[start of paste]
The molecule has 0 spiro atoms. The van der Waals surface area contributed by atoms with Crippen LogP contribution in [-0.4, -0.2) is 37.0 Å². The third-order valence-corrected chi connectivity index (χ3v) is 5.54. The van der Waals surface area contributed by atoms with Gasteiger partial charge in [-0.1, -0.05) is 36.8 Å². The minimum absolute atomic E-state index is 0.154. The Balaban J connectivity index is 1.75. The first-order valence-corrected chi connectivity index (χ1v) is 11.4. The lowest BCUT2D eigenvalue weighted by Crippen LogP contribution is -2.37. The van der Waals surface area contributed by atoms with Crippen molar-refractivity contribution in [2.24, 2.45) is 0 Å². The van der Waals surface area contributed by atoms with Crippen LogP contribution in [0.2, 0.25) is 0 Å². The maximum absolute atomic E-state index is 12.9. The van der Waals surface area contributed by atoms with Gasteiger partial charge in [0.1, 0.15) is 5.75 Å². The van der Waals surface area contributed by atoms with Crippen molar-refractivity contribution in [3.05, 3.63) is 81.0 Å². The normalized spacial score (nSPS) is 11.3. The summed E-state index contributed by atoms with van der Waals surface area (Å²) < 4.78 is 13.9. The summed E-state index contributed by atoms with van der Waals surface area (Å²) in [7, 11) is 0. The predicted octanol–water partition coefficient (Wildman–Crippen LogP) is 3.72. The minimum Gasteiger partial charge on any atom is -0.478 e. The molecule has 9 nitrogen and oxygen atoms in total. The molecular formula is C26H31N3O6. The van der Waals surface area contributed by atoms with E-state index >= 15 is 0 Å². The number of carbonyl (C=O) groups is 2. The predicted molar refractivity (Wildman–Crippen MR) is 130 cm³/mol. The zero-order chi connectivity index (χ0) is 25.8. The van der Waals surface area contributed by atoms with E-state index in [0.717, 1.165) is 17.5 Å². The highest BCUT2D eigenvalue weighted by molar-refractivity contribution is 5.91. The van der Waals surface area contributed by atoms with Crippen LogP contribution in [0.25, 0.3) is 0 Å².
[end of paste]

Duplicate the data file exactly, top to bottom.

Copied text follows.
The molecule has 0 spiro atoms. The van der Waals surface area contributed by atoms with Crippen LogP contribution in [-0.4, -0.2) is 37.0 Å². The third-order valence-corrected chi connectivity index (χ3v) is 5.54. The van der Waals surface area contributed by atoms with Gasteiger partial charge in [-0.1, -0.05) is 36.8 Å². The minimum absolute atomic E-state index is 0.154. The Balaban J connectivity index is 1.75. The first-order valence-corrected chi connectivity index (χ1v) is 11.4. The lowest BCUT2D eigenvalue weighted by Crippen LogP contribution is -2.37. The van der Waals surface area contributed by atoms with Crippen molar-refractivity contribution in [2.24, 2.45) is 0 Å². The van der Waals surface area contributed by atoms with Crippen LogP contribution in [0.2, 0.25) is 0 Å². The maximum absolute atomic E-state index is 12.9. The van der Waals surface area contributed by atoms with Gasteiger partial charge in [0.1, 0.15) is 5.75 Å². The van der Waals surface area contributed by atoms with Crippen molar-refractivity contribution in [3.05, 3.63) is 81.0 Å². The normalized spacial score (nSPS) is 11.3. The summed E-state index contributed by atoms with van der Waals surface area (Å²) < 4.78 is 13.9. The summed E-state index contributed by atoms with van der Waals surface area (Å²) in [7, 11) is 0. The predicted octanol–water partition coefficient (Wildman–Crippen LogP) is 3.72. The minimum Gasteiger partial charge on any atom is -0.478 e. The molecule has 9 nitrogen and oxygen atoms in total. The molecular formula is C26H31N3O6. The van der Waals surface area contributed by atoms with E-state index >= 15 is 0 Å². The number of carbonyl (C=O) groups is 2. The predicted molar refractivity (Wildman–Crippen MR) is 130 cm³/mol. The zero-order chi connectivity index (χ0) is 25.8. The van der Waals surface area contributed by atoms with E-state index in [0.717, 1.165) is 17.5 Å². The highest BCUT2D eigenvalue weighted by molar-refractivity contribution is 5.91. The van der Waals surface area contributed by atoms with Crippen LogP contribution in [0.25, 0.3) is 0 Å².